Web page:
I have been struggling to dial in my go to decaf blend. With my prior Lelit E it was hit and miss. With my new Decent it’s been mostly miss until I find the combination of a profile and recipie that works. Then I read this about bean quality. Could it be the beans that I buy? Any other suggestions (recipes or profiles) are welcome. The following is quoted from another forum.
*Decaf is a big reason I got into roasting. I drink decaf espresso roasted from small-lot 85+ green (un-roasted) coffee from noon onwards pretty much every day. It pulls pretty much the same as similar un-decaffeinated coffee on my lever machines. However, it does grind differently.
(“Specialty-grade” green (un-roasted) coffee is graded 80+, great specialty coffee is about 85+, awesome coffee is 90+. I’ve never heard of a 90+ coffee that has been decaffinated. A typical “punches through milk” espresso blend has maybe 10% specialty-grade coffee in it.)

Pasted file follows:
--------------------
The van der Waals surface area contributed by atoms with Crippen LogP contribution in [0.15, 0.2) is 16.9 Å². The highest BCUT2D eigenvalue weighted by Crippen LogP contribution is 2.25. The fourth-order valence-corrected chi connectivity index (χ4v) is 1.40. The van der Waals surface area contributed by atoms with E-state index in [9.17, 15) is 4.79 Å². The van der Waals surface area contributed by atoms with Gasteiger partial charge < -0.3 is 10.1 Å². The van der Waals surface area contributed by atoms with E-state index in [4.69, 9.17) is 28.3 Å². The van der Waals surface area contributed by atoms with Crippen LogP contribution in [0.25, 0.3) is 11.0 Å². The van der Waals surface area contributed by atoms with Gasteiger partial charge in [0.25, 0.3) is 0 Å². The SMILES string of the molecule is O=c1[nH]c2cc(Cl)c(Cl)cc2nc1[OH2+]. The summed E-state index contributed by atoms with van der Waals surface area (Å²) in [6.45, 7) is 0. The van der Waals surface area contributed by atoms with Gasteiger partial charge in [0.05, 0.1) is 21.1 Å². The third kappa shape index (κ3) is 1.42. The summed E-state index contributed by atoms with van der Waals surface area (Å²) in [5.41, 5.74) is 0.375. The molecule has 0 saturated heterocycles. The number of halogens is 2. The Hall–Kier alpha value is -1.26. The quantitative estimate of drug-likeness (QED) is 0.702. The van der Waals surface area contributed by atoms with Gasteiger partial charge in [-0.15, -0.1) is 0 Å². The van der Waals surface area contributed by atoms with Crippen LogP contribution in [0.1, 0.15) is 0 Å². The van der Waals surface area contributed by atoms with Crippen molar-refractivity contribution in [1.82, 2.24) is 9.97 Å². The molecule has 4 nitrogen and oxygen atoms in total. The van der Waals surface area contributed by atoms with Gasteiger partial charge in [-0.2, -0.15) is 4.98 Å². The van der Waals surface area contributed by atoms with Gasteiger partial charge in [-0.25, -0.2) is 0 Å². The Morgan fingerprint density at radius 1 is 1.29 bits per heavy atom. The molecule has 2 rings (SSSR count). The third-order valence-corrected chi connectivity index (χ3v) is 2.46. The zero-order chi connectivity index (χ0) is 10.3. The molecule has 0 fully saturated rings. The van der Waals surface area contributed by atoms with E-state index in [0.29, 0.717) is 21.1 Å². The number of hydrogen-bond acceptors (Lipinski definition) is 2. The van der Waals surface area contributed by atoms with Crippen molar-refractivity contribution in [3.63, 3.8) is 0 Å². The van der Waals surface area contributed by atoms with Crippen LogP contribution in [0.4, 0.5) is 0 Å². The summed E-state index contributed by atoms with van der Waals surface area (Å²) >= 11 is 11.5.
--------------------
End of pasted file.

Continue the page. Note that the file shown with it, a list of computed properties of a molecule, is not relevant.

The big issue is decaffeinating green beans costs money, so inferior beans must be used to hit the same retail selling price as regular coffee. For example, the un-decaf’d green coffees that I usually buy would sell at retail for, say, $25 a pound; the same coffee decaf’d would be over $30. Also, until fairly recently, the decaffeinating process had a fairly large fixed cost, so it was only practical for large lots, which are typically of lower quality than small lots sourced from individual farmers/collectives/washing stations. However, decaffeination companies like Swiss Water will now do smaller lots, so “specialty-grade” decaf green coffee is available, although there is much less choice, and, if it’s a green coffee that survived the decaffeination process really well, then my experience has been that it sells out fast. (Not all coffees do well in decaffination, which is another factor driving cost.)
A while ago, I did a business case to see if I could start a micro-roastery specializing in specialty-grade decaf espresso. Even with Swiss Water helping me, I just couldn’t get the numbers to work.
All that to say that if you find a good decaf that you like, then I would suggest to buy more than you need, seal it in Mason jars or vac-pack it, and store it in your freezer.*